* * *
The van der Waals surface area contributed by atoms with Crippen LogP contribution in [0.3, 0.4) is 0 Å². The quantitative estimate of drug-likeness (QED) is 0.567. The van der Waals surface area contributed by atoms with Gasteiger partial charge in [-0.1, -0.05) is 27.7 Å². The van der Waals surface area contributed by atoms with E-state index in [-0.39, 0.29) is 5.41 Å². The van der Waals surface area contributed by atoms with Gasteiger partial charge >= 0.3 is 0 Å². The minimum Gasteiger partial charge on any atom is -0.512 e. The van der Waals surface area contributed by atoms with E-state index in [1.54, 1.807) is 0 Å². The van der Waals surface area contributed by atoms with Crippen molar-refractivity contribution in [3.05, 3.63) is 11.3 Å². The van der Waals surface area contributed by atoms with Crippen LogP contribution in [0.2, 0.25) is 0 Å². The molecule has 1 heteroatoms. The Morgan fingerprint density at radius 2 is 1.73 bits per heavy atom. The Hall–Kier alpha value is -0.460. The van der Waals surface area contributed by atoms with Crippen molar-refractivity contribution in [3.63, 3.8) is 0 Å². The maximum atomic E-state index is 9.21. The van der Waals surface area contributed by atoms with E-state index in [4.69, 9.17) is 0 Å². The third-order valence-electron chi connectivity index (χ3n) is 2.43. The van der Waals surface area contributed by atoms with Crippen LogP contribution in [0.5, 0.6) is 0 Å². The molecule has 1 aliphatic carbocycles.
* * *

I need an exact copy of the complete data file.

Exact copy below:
The van der Waals surface area contributed by atoms with Crippen LogP contribution in [0.3, 0.4) is 0 Å². The quantitative estimate of drug-likeness (QED) is 0.567. The van der Waals surface area contributed by atoms with Gasteiger partial charge in [-0.1, -0.05) is 27.7 Å². The van der Waals surface area contributed by atoms with E-state index in [-0.39, 0.29) is 5.41 Å². The van der Waals surface area contributed by atoms with Gasteiger partial charge >= 0.3 is 0 Å². The minimum Gasteiger partial charge on any atom is -0.512 e. The van der Waals surface area contributed by atoms with E-state index in [1.54, 1.807) is 0 Å². The van der Waals surface area contributed by atoms with Crippen molar-refractivity contribution in [3.05, 3.63) is 11.3 Å². The van der Waals surface area contributed by atoms with Crippen LogP contribution in [0.2, 0.25) is 0 Å². The molecule has 1 heteroatoms. The Morgan fingerprint density at radius 2 is 1.73 bits per heavy atom. The Hall–Kier alpha value is -0.460. The van der Waals surface area contributed by atoms with Crippen molar-refractivity contribution in [3.63, 3.8) is 0 Å². The maximum atomic E-state index is 9.21. The van der Waals surface area contributed by atoms with E-state index in [4.69, 9.17) is 0 Å². The third-order valence-electron chi connectivity index (χ3n) is 2.43. The van der Waals surface area contributed by atoms with Crippen LogP contribution in [0.5, 0.6) is 0 Å². The molecule has 1 aliphatic carbocycles.